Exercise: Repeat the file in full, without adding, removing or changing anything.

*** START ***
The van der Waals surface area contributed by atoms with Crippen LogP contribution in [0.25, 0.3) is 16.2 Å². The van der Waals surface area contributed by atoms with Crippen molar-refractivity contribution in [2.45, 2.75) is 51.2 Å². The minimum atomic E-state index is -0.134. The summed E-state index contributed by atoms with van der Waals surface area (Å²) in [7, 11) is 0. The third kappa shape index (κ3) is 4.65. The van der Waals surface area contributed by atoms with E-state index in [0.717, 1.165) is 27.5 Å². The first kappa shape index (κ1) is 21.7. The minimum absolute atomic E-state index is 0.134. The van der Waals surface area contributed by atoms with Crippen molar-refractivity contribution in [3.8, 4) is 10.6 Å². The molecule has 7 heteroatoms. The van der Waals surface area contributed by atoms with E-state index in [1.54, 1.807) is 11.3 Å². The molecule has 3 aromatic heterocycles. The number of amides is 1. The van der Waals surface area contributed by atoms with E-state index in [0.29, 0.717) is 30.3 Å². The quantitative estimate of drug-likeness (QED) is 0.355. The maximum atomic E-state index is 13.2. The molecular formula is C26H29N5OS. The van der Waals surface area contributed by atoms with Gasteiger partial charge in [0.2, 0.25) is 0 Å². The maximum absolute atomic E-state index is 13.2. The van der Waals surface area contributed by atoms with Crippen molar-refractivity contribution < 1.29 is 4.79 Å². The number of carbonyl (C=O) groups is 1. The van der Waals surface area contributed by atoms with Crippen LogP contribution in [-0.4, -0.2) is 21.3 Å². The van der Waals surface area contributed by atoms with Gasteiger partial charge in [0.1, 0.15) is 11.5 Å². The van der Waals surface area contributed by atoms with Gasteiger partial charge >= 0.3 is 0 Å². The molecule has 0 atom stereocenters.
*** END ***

The van der Waals surface area contributed by atoms with Crippen LogP contribution in [0.25, 0.3) is 16.2 Å². The van der Waals surface area contributed by atoms with Crippen molar-refractivity contribution in [2.45, 2.75) is 51.2 Å². The minimum atomic E-state index is -0.134. The summed E-state index contributed by atoms with van der Waals surface area (Å²) in [7, 11) is 0. The third kappa shape index (κ3) is 4.65. The van der Waals surface area contributed by atoms with E-state index in [0.717, 1.165) is 27.5 Å². The first kappa shape index (κ1) is 21.7. The minimum absolute atomic E-state index is 0.134. The van der Waals surface area contributed by atoms with Crippen molar-refractivity contribution in [3.8, 4) is 10.6 Å². The molecule has 7 heteroatoms. The van der Waals surface area contributed by atoms with E-state index in [1.54, 1.807) is 11.3 Å². The molecule has 3 aromatic heterocycles. The number of amides is 1. The van der Waals surface area contributed by atoms with E-state index in [0.29, 0.717) is 30.3 Å². The quantitative estimate of drug-likeness (QED) is 0.355. The maximum atomic E-state index is 13.2. The molecular formula is C26H29N5OS. The van der Waals surface area contributed by atoms with Gasteiger partial charge in [0.2, 0.25) is 0 Å². The maximum absolute atomic E-state index is 13.2. The van der Waals surface area contributed by atoms with Crippen molar-refractivity contribution < 1.29 is 4.79 Å². The number of carbonyl (C=O) groups is 1. The van der Waals surface area contributed by atoms with Crippen LogP contribution in [-0.4, -0.2) is 21.3 Å². The van der Waals surface area contributed by atoms with Gasteiger partial charge in [0.1, 0.15) is 11.5 Å². The van der Waals surface area contributed by atoms with Gasteiger partial charge >= 0.3 is 0 Å². The molecule has 0 atom stereocenters.